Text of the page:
First, choose one solid, enjoyable resource in your target language, and use it exclusively for three months, before moving on.
  • 2
    Second, take the time to learn your target language every single day—leveraging the compound effect to your advantage. Daily learning creates a proverbial “snowball” that becomes bigger and gains more momentum with each passing day.
  • 3
    Third, spend some time every Sunday planning out your language learning schedule for the coming week. Then, when you sit down to learn, follow that schedule as closely as possible. Removing the decision fatigue of actually choosing what to do every day is a powerful way to invest maximal energy into learning. 
  • 4
    Fourth, take handwritten notes of all of the important language knowledge you wish to remember for the long-term. This will help you stay focused, and you will memorize new things more effectively. 
  • 5
    Fifth, remove as many distractions from your learning space as possible. Keep your phone in another room, if you can, and rely on your computer only for playing audio files. One hour of learning while distracted isn’t worth more than a few minutes of focused learning.
  • 6
    And lastly, keep a daily journal of your language learning progress. Keeping a daily journal is essential for keeping yourself motivated. It is like a contract you make with yourself. To see an example of such a journal, check out my Danish Logbook.

Get Ready for a Language Revolution!

These six simple actions are just the beginning of an incredible journey. The more often you implement them, the more you’ll want to continue moving forward. 

Slowly but inevitably, you’ll acquire the clarity and vision necessary to take off in the direction of your language learning dreams. Trust me. Right now, you have everything you need to make it happen. You just need to believe and take action. In fact, believing will spur you to take action. And the more action you take, the more results you will see. And those results, in turn, will help you shape, mold and improve your beliefs.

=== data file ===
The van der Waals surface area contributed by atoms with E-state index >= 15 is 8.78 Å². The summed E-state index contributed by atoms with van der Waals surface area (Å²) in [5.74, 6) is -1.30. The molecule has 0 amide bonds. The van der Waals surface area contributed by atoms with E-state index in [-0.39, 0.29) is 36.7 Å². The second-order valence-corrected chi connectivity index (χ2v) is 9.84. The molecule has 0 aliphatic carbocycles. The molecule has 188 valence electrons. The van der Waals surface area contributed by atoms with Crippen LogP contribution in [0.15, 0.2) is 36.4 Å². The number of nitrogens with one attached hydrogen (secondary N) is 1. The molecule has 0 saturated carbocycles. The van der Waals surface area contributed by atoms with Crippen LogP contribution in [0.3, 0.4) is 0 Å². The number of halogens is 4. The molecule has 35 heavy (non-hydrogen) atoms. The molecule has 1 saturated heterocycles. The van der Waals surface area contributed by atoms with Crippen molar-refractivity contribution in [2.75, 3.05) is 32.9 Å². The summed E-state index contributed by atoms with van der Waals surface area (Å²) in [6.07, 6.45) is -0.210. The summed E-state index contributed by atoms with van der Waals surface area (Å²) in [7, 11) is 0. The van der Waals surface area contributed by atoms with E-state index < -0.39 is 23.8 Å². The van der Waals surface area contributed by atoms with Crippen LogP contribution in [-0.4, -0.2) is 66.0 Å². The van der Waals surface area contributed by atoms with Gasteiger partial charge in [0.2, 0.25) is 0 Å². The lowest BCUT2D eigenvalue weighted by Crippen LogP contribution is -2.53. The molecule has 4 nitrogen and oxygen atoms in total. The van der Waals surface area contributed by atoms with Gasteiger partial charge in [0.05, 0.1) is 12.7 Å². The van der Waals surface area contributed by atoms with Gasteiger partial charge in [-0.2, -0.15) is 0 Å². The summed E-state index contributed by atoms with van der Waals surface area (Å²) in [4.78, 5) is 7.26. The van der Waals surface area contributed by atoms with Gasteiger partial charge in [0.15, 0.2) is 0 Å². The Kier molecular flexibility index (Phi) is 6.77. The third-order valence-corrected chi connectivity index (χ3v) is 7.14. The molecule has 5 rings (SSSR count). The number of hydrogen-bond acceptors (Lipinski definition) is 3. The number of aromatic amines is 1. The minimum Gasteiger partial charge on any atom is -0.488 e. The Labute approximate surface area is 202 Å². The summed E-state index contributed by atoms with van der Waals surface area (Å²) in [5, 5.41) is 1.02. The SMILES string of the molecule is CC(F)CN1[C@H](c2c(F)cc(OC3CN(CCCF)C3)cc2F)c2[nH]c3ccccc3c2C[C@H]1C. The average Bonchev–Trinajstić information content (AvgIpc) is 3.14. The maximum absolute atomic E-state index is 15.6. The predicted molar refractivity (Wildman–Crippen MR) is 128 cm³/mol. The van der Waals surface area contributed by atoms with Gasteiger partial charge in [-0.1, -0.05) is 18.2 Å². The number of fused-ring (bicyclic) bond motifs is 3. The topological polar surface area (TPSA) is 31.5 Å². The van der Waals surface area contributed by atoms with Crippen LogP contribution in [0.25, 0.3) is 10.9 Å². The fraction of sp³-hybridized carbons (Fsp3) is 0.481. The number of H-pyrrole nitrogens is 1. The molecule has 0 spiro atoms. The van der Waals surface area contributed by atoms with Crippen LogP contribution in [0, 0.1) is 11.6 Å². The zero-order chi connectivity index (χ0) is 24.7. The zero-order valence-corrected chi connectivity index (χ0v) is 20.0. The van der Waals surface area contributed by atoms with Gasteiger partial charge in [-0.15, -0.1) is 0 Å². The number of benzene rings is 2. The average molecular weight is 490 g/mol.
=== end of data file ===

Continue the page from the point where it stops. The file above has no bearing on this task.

Are you ready to start a language revolution, right here and right now?

Written by Luca Lampariello

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  • Wow, tour de force! I enjoyed the video very much, and am working to follow the good advice. A few things I would add:
    1. Keep the learning process as fun as possible so I look forward each day to doing my daily work.
    2. look for opportunities to validate my learning by exposing myself occasionally to full-force versions of my target language and seeking even small bits that I can understand. If I can understand a small bit now, I should be able to understand a lot some day.
    Thank you Luca for encouraging me and so many others.

  • I couldn’t agree more with you. After teaching English for many years, I realized that course books were just there because of commercial stuff, what I mean is it is a huge business and most language schools around the world MUST use them because otherwise their students can’t sit for international exams, for one thing. Well, I could definitely go on and on talking about my experience and the moment of my epiphany but let’s end it here.
    Thank you for your enlightening videos and the articles here.